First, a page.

5 reasons you should do a study tour

When Bachelor of Information Technology student Rosie first heard about the IT for Social Impact study tour in India she jumped to the conclusion that it wasn’t for her, however several months later she was on the plane about to embark on what she has described as “The best thing I’ve done at uni!”

Rosie’s story

Looking back, I think India has made its mark on me both figuratively and literally, although the henna did fade eventually.


1. The places you’ll go

Stepping out from the shiny airport to the muggy Indian air and buzzing through the streets in a taxi seeing the city of Mumbai for the first time, is a memory that will not fade quickly.

The most striking experience in exploring the city was seeing people living in the machine of chaos. All the sights and smells were intriguing.

It was tiring physically and on your senses. As we heard from a local guide in Mumbai, “you need three good things to cross the road here – good feet, good eyes and good luck.”

One of our journeys involved a 10 hour train trip. Throughout the trip people were constantly moving about the carriages, some selling chai, some looking for an empty place to perch, others trying to sell bananas. There was no rest from the bustle, even on a train moving at 60km per hour.


2. The people you’ll meet

I met so many people! School children, teachers, volunteers, community leaders and of course the amazing team.

Being part of a group that shared the complete experience helped us to see the humour in the chaos and share the joy in the friendships built.

The school children we met were so gorgeous. Seeing their faces light up as we interacted with them was rewarding.


3. The causes you’ll support

This trip was run in conjunction with local not-for-profit group CERES, based in Brunswick, as part of their CERES Global program. We also worked with three Indian non-government organisations, including one working in the red light district of Mumbai. Through these partnerships we were able to build upon existing relationships and do real work in the communities.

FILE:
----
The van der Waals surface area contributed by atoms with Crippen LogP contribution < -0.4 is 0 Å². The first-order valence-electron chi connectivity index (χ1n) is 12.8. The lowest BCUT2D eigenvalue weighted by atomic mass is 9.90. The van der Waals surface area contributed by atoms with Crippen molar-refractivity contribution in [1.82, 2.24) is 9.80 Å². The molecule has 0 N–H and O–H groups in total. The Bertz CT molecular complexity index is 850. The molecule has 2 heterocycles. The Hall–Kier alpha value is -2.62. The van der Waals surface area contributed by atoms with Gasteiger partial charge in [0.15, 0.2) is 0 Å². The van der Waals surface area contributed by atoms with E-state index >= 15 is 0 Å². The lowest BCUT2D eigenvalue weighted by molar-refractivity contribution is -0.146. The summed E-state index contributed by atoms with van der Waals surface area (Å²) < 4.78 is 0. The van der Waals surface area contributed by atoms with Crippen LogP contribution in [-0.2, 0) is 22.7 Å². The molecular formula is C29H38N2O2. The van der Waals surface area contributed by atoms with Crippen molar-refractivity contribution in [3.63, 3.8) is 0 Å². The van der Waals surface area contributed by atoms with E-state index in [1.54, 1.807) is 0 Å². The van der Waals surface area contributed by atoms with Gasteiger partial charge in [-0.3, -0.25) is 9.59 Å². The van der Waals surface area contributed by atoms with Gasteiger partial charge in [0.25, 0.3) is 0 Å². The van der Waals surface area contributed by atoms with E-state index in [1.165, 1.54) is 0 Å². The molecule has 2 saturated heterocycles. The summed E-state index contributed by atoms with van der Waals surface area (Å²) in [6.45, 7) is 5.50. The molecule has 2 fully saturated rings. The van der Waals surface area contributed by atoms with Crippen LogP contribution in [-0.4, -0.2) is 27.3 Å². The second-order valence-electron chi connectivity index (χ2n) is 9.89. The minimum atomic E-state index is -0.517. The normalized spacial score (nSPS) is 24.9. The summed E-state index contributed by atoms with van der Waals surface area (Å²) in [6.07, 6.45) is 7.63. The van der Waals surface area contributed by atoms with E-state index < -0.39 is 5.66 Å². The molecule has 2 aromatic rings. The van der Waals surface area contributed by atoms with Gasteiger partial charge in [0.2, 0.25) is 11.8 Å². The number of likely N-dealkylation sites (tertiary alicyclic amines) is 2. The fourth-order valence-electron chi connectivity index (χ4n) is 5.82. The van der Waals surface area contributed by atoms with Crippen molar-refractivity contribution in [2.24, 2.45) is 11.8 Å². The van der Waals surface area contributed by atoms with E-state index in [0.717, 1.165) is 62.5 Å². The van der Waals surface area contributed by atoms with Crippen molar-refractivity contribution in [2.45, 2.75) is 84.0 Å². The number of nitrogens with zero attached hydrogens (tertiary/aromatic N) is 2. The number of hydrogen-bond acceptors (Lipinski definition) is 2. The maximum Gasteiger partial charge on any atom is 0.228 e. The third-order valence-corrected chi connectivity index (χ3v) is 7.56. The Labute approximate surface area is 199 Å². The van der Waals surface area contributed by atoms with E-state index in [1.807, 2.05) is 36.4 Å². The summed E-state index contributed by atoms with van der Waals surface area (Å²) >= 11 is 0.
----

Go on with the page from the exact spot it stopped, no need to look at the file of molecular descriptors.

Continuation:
4. The technology you’ll showcase

We got to show the teachers and students fun technology like the Kaiser Baas Alpha Drone Quadcopter, as well as educational and Wi-Fi resources.

Before the trip each team member was involved in discovering, researching and sourcing these so that we could share them. One of my favourite moments was gathering around the school oval in a massive circle with hundreds of students and all the teachers watching in awe as this drone flew over them, snapping photos along the way.


5. The culture you’ll experience

One night in the rural village after dinner, we all crowded into the tiny kitchen and had a lesson in chai making. Another afternoon we stopped into the sari shop, where we sat cross legged on the floor as they piled dozens of Sari’s in the middle of us, so many colours and fabrics all at once!

We also got to see some of the local sports, tribal songs and young talent on display at schools we visited. We saw stunning sights like the Taj Mahal and the Agra Fort, which are much better in person than in the posters and postcards.

We experienced many contrasts on this trip, which I think is a great privilege. Anyone can visit India and see the contrasts of opulence and poverty in the cities, but few get to stay in rural areas like Pal and visit remote villages like Jamnya and Mohmandali.

I don’t exaggerate when I say it’s the best thing I’ve done at uni!

Written by Rosie Caruana from Swinburne and a CERES Global Participant from December 2015. 

By | 2016-11-10T10:30:18+00:00 October 20th, 2016|CERES Global, India|0 Comments

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